World Rainforest Movement

Bolivia: Peasants and indigenous peoples march in favour of the right to natural resources

Starting at different points of Bolivia, peasants and indigenous peoples have been carrying out marches in favour of the right to lands and natural resources, arriving in the city of La Paz in the next few days.

In spite of recent efforts to clarify the situation regarding land and forest ownership, there is still an overlap between protected areas, indigenous territories, logging concessions, farms, mining concessions and areas used by the informal sector in the production of wood and gathering of nuts and heart of palm. The deforestation rate in Bolivia is 168.000 hectares a year.

The local peoples, seeing that their rights regarding community property were not recognised, while the estate owners occupied more and more lands, threatening their subsistence, went from local resistance to co-ordination with other regions in the country, attempting to achieve benefits on a national level. Thus, for the past few years, women and men, people from high lands and low lands have been uniting their forces and demonstrating their discontent, trying to be taken into account when political decisions are being made on subjects which will directly affect them and which will benefit the large scale ranchers, logging and oil companies that are appropriating their lands.

The objectives of the on-going struggle are: the establishment of a Constituent Assembly with the participation of all social sectors, the definitive filing of the Sustainable Development Bill and the Reform to Forestry Law and the public and written commitment by the Executive that they will not adopt the projected regulations set out in the so-called “Agrarian Package”.

The demonstrators have denounced that this “Agrarian Package” consists of legal instruments that will benefit the most powerful sectors in agriculture: loggers, ranchers, estate owners. Through an Administrative Resolution, the risk of the process of land ownership deeds ending in favour of the estate owners is increased: it contains provisions establishing that companies carrying out oil exploitation, mining or electrification activities, and which already have concessions for the exploitation of natural resources, may also obtain property rights on the land where they are settled, submitting documents of acquisition or possession that are very easy to obtain in rural areas.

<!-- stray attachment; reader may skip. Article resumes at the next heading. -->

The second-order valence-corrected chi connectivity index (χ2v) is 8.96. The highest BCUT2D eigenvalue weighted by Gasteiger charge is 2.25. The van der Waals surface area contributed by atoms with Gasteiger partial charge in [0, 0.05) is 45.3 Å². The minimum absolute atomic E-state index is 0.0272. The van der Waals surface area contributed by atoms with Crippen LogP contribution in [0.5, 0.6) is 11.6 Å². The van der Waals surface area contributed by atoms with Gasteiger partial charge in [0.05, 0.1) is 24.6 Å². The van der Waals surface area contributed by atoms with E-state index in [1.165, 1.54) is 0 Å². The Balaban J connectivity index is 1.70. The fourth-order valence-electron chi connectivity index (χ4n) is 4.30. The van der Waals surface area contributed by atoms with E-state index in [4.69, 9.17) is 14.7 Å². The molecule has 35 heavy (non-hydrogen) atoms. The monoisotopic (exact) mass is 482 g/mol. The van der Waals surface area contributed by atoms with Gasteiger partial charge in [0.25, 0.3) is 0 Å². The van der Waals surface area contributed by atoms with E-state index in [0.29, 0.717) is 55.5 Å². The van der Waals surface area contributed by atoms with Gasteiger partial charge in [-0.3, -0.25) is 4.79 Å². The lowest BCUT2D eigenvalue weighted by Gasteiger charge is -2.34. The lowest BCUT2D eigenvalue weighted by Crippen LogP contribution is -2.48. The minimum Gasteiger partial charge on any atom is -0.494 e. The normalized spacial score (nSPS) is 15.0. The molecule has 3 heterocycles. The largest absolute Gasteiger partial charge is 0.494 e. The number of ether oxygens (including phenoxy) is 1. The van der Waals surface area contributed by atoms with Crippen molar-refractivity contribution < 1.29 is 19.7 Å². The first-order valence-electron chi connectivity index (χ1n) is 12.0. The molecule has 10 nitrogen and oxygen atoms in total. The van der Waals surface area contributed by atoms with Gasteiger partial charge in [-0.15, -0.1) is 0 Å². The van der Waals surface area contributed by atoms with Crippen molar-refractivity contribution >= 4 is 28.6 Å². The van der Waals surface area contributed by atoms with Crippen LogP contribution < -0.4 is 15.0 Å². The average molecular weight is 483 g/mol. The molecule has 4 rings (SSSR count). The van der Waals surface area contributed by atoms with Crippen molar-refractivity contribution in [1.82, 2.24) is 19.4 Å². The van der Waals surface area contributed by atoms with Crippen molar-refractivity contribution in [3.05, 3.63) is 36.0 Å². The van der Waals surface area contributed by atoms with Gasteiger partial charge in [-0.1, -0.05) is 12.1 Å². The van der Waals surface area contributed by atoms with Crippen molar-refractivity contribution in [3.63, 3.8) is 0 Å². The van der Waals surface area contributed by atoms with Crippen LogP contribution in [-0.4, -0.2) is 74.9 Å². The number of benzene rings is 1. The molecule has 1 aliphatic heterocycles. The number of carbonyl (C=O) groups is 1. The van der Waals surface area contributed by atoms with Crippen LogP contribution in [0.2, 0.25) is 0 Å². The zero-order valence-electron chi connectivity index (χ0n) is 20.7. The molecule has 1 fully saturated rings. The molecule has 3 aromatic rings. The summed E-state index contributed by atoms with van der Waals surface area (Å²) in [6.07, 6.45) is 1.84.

Legislation presently in force sets out that peasants who are individually legal owners of lands – having lived and worked on them for years but who do not have agrarian deeds – may consolidate them in their favour at much lower concession values than the market values, considering that they are small farmers who do not have any great net worth or heritage. The modifying decree abolishes this, and stipulates that these farmers must purchase their lands from the State at market values established by the Agrarian Superintendent’s Office. Furthermore, the present law establishes at 500 hectares the minimum unit per family in peasant and indigenous communities devoted to the extraction of non-woody products (nuts, almonds) in the Bolivian northern Amazon zone. The modifying decree converts this minimum unit into the maximum one, something like turning the floor into the ceiling.

Regarding forestry, application of the Sustainable Development Bill and Reform of the Forestry Law will imply a drop in the price of the forestry license paid annually to the State. This will only benefit the major logging concessions presently paying their license on the basis of the area actually being used annually, and not on the area covered by the forestry concession. As an example, a logging company having a concession of 150,000 hectares, will pay a tax on the 50,000 hectares that have been used during the year, but will maintain rights over the remaining 100,000. Furthermore, the logging companies obtaining these benefits are the very same ones that owe large amounts of money to the State for unpaid licenses.

The pressure is making itself felt. Although the peasants and indigenous peoples are carrying out a peaceful march, they have denounced that they have felt the permanent harassment of military helicopters flying overhead and, during parts of their journey, the intimidating passage of lorry-loads of armed and threatening soldiers.

During the march and as a result of their mobilisation the first objective was achieved: failure of the Constitutional Reform Bill. At all events, the indigenous leaders have stated they will not halt their march until the Constitutive Assembly is called, during which the Reforms to the State Political Constitution should be analysed with the participation of the indigenous peoples, peasants and civilian society.

With the forthcoming elections almost a month away and after having achieved failure of the Reform and withdrawal of the Sustainable Development Bill and Reform to the Forestry Law, the struggle continues to avoid the regulations foreseen in the “Agrarian Package” being adopted and in favour of the indigenous peoples and peasants’ right to the land, the territory and the natural resources.